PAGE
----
Activists hope the appointment of a new environment minister in Brazil signals a change of direction for a government that has downplayed climate change and presided over a massive increase in deforestation in the Amazon rainforest.

Joaquim Pereira Leite, virtually unknown just months ago, now has one of the most important posts in climate politics. The 46-year-old has the task of saving the Amazon at a time when the vital ecosystem is imperilled by escalating climate change and human-led deforestation.

The destruction of the biome is no longer a distant prospect. Its impact is already being felt as Brazil is hit by severe drought, and scientists warn that further deforestation will have an even more devastating effect on Latin America and the world.

Leite’s predecessor, Ricardo Salles, derided by critics as the “anti-environment minister”, advocated opening up the rainforest to commercial activity and quit in June amid allegations, which he denies, that he had colluded with illegal loggers.

Now activists hope Leite’s appointment will herald a new approach by the Brazilian government to climate change.

Joaquim Alvaro Pereira Leite’s first task will be to deal with deforestation © MMA/flickr

“I believe Leite is much less ideologically charged than Salles. He might be more technical and less likely to get into controversies,” said Raoni Rajão, a prominent environmental academic at the Federal University of Minas Gerais.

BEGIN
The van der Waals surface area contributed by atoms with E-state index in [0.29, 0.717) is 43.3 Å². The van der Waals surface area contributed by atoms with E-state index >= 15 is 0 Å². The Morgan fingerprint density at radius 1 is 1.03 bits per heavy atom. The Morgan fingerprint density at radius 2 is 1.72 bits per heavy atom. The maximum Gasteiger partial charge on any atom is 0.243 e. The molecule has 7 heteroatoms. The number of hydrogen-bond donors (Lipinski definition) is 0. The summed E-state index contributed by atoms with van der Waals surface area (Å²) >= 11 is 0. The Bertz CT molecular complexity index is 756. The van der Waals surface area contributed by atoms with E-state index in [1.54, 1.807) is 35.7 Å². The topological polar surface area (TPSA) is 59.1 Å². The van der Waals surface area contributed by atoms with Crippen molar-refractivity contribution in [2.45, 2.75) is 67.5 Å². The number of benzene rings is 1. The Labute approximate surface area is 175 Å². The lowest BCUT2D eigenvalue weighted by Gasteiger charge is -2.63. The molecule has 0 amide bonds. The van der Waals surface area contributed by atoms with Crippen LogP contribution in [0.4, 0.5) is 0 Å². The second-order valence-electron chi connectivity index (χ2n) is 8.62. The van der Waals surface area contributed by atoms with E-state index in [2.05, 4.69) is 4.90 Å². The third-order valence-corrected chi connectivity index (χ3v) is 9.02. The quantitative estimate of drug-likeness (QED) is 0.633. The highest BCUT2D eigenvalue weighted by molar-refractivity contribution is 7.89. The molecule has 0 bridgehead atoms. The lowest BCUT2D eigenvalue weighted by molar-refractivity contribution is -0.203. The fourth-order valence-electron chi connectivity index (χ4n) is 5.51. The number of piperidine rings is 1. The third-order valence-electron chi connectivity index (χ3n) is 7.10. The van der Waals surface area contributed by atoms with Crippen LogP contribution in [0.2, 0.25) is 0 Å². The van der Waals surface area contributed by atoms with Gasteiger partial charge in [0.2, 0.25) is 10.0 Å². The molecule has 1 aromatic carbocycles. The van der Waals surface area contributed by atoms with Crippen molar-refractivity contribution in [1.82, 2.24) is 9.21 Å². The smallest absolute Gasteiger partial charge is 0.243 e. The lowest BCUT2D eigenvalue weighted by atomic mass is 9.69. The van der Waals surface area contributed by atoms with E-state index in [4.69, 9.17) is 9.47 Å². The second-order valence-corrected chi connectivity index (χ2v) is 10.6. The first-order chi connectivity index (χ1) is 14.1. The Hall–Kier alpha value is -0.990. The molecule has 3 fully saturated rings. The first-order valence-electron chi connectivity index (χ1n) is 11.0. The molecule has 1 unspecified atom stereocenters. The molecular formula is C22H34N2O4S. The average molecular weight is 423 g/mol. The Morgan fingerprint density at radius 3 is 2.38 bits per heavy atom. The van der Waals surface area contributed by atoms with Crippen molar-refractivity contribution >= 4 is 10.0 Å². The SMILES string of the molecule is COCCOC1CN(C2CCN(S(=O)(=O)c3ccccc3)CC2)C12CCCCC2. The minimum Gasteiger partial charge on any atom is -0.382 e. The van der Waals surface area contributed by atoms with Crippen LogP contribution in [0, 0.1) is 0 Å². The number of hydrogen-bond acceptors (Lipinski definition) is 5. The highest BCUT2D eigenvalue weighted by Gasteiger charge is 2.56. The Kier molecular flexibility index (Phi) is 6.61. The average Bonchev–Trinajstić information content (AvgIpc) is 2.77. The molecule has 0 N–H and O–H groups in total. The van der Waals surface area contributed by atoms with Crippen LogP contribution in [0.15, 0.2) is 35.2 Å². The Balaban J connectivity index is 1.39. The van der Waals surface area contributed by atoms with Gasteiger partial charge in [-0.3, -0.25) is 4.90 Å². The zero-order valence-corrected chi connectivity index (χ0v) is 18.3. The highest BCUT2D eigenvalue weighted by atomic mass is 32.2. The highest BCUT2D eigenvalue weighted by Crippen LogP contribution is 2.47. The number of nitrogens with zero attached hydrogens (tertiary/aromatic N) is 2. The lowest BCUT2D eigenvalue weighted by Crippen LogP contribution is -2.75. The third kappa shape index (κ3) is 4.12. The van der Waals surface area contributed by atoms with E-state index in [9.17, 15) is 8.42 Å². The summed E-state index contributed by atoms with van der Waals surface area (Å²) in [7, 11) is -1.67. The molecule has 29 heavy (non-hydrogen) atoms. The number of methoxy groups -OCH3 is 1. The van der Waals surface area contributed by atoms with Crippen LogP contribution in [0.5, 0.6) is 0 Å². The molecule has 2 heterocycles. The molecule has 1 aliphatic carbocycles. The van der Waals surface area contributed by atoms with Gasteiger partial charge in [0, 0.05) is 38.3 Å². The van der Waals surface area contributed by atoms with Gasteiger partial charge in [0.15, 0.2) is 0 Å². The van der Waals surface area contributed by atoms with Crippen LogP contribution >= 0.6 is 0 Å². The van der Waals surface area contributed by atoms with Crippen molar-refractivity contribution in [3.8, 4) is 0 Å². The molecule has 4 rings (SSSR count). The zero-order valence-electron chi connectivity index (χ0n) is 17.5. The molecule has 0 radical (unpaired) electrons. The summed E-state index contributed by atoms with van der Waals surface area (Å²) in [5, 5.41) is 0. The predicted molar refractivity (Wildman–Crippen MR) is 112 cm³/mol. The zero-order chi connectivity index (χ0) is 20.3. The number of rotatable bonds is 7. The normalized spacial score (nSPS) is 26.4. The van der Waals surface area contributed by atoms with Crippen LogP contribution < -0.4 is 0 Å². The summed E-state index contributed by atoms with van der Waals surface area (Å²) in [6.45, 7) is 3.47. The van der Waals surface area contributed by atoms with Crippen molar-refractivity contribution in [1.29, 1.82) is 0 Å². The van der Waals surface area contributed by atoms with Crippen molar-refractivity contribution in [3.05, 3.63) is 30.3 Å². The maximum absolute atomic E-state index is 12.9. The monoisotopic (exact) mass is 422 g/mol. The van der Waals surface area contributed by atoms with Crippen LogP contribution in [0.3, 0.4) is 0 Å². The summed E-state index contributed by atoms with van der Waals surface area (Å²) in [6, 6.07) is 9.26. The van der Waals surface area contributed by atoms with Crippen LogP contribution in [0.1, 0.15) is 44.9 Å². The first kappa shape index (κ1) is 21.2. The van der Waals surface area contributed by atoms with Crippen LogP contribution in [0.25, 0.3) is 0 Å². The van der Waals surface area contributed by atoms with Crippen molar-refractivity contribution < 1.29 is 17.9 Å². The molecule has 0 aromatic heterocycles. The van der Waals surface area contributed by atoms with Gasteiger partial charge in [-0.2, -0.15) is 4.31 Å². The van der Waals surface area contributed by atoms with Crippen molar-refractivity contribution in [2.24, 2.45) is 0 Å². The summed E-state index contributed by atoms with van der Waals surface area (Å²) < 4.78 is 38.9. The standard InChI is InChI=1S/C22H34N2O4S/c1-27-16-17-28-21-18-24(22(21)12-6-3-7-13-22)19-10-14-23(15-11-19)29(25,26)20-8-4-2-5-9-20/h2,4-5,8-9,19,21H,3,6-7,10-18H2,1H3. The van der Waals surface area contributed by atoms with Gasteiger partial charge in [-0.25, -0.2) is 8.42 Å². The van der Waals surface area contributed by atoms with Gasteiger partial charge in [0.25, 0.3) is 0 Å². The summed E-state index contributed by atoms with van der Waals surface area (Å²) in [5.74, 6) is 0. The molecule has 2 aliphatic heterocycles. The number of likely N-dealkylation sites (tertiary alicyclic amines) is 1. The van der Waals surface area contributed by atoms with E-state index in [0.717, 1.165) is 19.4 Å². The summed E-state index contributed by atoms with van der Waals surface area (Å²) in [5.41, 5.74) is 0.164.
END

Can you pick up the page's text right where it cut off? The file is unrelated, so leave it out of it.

Environmentalists warn, however, that Leite’s ability to reorient Brazil’s stance on the environment will be limited by President Jair Bolsonaro, who has little interest in preservation and counts the rainforest’s legions of illegal gold miners, loggers and ranchers among his core voter base.

“One thing we have to be clear about is that Ricardo Salles was an operator for President Jair Bolsonaro. So the current minister, if he wants to do anything, he is going to have to stop listening to the president,” said Marina Silva, a former environment minister under the leftwing Workers’ party government.

Bolsonaro has not spoken publicly about Leite, who was a coffee producer and agricultural adviser for years before joining the ministry in senior roles in 2019. His appointment as minister was announced in a brief statement, simply saying: “He will know how to advance even further in the improvement of environmental issues in Brazil, the greatest agro-environmental power on the planet.”

Suely Araújo, a former president of Ibama, Brazil’s main environmental enforcement agency, acknowledged Leite was “less noisy” than Salles, but cautioned over his historic ties to what she calls “the most archaic part of agriculture”.

“If [Leite] was going to promote structural changes, we would already be hearing about the proposals. The impression I have is that he will continue with the government’s current agenda.

“To remain in the government, the minister has to remain faithful to what is being done. The environmental dismantling project comes from President Bolsonaro,” she added.